—When I arrived, immigration was in the lowest level of the Congress agenda now, it´s on the top. In 2010, Nancy Pelosi said there would not be a vote for the Dream Act. When we submitted the bill on the DACA benefits, in 2017, all Democrats co-sponsored it.

And regarding legislation?

-When I started, I said we should freeze congressional salaries. Six month laters, salaries were frozen.  I proposed what became NACARA (to protect Central American immigrants), although the author was Lincoln Díaz Balart. They may say DACA is not a legislation but it is our initiative.

And your frustration?

- Puerto Rico´s colonial status and not having achieved a comprehensive immigration reform

What is pending?

- The same things (decolonization and immigration reform) I go back to my homeland because the issues regarding Puerto Rico are not over. 

Recently, Republican Rob Bishop place the issue back in the hands of the government of Puerto Rico to legislate a referendum.

- I think that Junte de Mujeres  -M18- they came here together, a group of Puerto Rican women, it´s a good example of what can be done about the status. Environmental groups, union leaders, the LGBTT community and others can do the same. 

Will a statehood: yes or no referendum in San Juan –certified by the Department of Justice- find echo?

– Pro statehood I believe remains static in little more than 40 percent. Puerto Ricans people do not have an inalienable right to statehood. The only inalienable right is the right to independence. No matter what happens, that right will exist for the people of Puerto Rico.

You will still have access to the floor and can try to influence your friends.

-I want to be the lawyer of the people. I want to talk to Casa Pueblo and other environmental groups, to see how to draw a plan to have a power grid 50 percent based on renewable source in the short term. I want to talk to farmers. I want to help to bring Puerto Ricans together. I think our future is among them.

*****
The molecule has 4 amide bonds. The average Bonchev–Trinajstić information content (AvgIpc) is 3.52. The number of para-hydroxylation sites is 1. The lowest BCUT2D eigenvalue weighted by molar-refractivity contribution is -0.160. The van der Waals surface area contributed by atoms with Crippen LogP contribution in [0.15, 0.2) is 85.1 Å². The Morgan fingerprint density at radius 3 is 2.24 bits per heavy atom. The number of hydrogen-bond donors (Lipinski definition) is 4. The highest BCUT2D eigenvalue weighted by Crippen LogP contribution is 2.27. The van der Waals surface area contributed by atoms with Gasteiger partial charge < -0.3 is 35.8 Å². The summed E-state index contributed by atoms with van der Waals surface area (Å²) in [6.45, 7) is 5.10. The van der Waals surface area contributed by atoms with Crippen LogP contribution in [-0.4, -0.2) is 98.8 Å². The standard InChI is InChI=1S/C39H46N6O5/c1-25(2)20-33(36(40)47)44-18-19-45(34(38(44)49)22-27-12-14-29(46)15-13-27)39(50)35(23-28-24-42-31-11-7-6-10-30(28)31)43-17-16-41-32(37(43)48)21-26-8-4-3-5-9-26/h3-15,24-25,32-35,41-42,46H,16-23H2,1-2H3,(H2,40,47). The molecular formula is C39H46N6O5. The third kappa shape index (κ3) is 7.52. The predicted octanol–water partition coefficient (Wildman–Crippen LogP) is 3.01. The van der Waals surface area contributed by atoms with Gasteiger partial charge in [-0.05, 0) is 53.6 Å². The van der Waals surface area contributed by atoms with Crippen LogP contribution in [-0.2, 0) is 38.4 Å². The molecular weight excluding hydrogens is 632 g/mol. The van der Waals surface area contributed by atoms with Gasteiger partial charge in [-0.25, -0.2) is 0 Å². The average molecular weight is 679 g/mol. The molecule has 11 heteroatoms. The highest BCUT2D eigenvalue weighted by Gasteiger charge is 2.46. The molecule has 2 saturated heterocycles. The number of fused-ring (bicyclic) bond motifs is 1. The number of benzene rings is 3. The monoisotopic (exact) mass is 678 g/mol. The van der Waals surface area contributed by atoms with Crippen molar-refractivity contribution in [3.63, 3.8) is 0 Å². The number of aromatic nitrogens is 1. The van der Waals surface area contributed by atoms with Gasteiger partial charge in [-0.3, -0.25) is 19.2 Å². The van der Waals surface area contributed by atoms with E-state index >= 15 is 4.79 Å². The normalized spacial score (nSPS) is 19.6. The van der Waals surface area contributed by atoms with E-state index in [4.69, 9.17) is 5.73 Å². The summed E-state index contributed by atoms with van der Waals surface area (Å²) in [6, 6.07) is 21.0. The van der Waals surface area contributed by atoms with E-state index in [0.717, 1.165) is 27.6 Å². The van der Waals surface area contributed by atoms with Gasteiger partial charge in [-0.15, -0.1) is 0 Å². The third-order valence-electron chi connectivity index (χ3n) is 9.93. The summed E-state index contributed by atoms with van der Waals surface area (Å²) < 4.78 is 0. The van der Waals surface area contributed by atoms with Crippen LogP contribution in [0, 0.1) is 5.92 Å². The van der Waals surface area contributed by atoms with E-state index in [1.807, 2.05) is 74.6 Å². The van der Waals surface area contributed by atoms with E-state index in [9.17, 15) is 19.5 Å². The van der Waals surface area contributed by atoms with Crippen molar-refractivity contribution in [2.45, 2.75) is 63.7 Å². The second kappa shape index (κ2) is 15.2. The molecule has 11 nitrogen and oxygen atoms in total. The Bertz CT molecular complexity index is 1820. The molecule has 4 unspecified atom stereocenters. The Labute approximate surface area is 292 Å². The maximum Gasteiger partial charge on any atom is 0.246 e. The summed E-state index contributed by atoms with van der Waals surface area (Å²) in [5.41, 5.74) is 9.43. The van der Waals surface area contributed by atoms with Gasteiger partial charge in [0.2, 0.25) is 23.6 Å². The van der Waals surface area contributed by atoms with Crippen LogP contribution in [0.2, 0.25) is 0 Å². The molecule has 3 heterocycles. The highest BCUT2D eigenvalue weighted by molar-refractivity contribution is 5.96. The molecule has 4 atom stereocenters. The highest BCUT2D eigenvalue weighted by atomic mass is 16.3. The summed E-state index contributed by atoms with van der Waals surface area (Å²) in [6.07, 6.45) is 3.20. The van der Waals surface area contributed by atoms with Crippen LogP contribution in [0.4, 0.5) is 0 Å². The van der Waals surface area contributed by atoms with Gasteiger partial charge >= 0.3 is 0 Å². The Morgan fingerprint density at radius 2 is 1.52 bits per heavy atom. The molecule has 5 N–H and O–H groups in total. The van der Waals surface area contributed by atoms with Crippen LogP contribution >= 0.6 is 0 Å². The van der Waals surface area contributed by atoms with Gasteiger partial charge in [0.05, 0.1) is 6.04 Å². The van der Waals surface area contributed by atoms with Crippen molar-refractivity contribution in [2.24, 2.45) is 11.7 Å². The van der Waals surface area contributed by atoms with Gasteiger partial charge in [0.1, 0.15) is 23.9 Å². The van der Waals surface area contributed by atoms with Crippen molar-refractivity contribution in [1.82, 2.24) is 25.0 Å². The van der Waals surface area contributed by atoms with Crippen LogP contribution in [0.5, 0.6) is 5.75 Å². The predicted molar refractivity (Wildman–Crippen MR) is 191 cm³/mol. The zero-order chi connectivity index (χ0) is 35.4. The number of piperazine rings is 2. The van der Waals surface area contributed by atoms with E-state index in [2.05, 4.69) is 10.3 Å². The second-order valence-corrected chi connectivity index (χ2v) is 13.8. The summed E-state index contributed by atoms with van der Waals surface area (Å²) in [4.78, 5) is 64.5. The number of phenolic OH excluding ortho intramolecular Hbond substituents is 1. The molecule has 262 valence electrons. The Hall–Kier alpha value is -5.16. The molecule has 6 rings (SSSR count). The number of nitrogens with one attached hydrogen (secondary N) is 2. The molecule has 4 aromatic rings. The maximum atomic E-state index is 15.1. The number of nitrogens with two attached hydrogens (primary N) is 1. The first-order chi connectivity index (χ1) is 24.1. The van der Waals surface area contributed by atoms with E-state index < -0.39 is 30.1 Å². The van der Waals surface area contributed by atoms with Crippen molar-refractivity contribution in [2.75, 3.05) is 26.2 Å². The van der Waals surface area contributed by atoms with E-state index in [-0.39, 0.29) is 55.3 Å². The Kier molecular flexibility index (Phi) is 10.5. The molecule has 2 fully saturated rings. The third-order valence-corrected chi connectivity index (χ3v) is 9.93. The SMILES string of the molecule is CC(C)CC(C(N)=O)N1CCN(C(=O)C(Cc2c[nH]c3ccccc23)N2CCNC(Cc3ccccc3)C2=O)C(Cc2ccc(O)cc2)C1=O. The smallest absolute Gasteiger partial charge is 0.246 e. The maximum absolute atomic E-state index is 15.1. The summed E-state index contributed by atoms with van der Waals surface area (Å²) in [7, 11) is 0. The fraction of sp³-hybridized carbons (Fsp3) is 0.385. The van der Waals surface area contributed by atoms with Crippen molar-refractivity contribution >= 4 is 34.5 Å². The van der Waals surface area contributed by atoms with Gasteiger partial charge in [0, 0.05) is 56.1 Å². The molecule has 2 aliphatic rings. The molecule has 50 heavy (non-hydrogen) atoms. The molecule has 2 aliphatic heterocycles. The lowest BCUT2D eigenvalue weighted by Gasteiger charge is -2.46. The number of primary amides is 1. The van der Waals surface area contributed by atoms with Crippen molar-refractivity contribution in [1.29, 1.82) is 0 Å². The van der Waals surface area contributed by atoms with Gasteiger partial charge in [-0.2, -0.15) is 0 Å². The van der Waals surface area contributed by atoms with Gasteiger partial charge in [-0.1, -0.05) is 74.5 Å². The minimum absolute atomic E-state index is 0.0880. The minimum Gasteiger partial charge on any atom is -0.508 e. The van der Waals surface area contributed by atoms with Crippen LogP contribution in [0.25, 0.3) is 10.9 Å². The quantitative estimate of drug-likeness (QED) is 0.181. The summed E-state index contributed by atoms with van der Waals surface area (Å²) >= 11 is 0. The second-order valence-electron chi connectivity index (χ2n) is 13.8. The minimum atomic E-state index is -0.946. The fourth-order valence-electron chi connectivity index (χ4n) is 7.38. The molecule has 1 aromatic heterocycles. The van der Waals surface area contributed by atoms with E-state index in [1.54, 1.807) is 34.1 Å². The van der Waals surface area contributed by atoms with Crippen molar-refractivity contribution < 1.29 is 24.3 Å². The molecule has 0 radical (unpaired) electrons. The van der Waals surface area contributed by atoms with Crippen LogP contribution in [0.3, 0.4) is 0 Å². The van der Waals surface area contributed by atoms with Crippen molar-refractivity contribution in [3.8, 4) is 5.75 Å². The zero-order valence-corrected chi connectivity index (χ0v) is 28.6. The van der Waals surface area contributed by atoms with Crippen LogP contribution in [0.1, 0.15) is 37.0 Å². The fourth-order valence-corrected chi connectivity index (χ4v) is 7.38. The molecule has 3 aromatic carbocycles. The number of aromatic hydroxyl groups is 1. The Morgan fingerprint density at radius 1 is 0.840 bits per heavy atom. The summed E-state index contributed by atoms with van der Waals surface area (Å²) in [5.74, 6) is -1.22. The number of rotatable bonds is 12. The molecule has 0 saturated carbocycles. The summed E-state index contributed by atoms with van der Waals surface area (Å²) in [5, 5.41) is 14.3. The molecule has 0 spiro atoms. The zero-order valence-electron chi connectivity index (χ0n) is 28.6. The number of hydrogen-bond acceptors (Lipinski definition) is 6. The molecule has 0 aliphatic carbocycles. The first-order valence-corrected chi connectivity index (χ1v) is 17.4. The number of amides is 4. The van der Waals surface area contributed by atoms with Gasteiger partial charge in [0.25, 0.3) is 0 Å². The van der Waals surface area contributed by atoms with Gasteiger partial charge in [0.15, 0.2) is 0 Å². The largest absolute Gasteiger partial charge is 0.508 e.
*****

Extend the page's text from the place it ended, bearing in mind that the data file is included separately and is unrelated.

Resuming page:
(Gutiérrez made a stop to speak about Carmen Yulín Ruiz, mayor of San Juan who was a member of the Junte de Mujeres)

I am not saying that Carmen Yulín wouldn´t be a great governor but she can do a wonderful job here. I have not seen a Puerto Rican  coming from the island more welcomed in the USA.  Yulín  is probably, since Luis Muñoz Marín, the best known Puerto Rican resident politician in the United States. Alexandria Ocasio Cortes must be the best known politician of Puerto Rican descent in the USA.

–I think she (Ocasio Cortez) has a great future in Congress. I know she will do it very well but at some point she will have to make a transition –just like what happened to me- to uphold her principles and achieve things at the same time.

What did you learn here?

Nothing happens here without external pressure. It is true that power is here with the votes of Congress members. But power can be well used if there are external agents.

During your years in Congress, Bill Clinton, George W. Bush, Barack Obama and Donald Trump have been in the White House. Who was the best President?

—Barack Obama. I saw the greatest growth with him as President. 

Who has treated Puerto Rico the best?

-None of them.

What do you regret?

-There are many mistakes but I am to regret, it´s not regarding my work in Congress. It´s about the impact of my work in Congress in my personal life. I never made it to balance things. I took a plane this morning (the day of this interview). There were two girls, one probably 2 or 3 and the other 9. They were taking pictures, really happy with their parents. (Gutiérrez has two daughters). I saw that and asked myself “how many of these opportunities did I miss?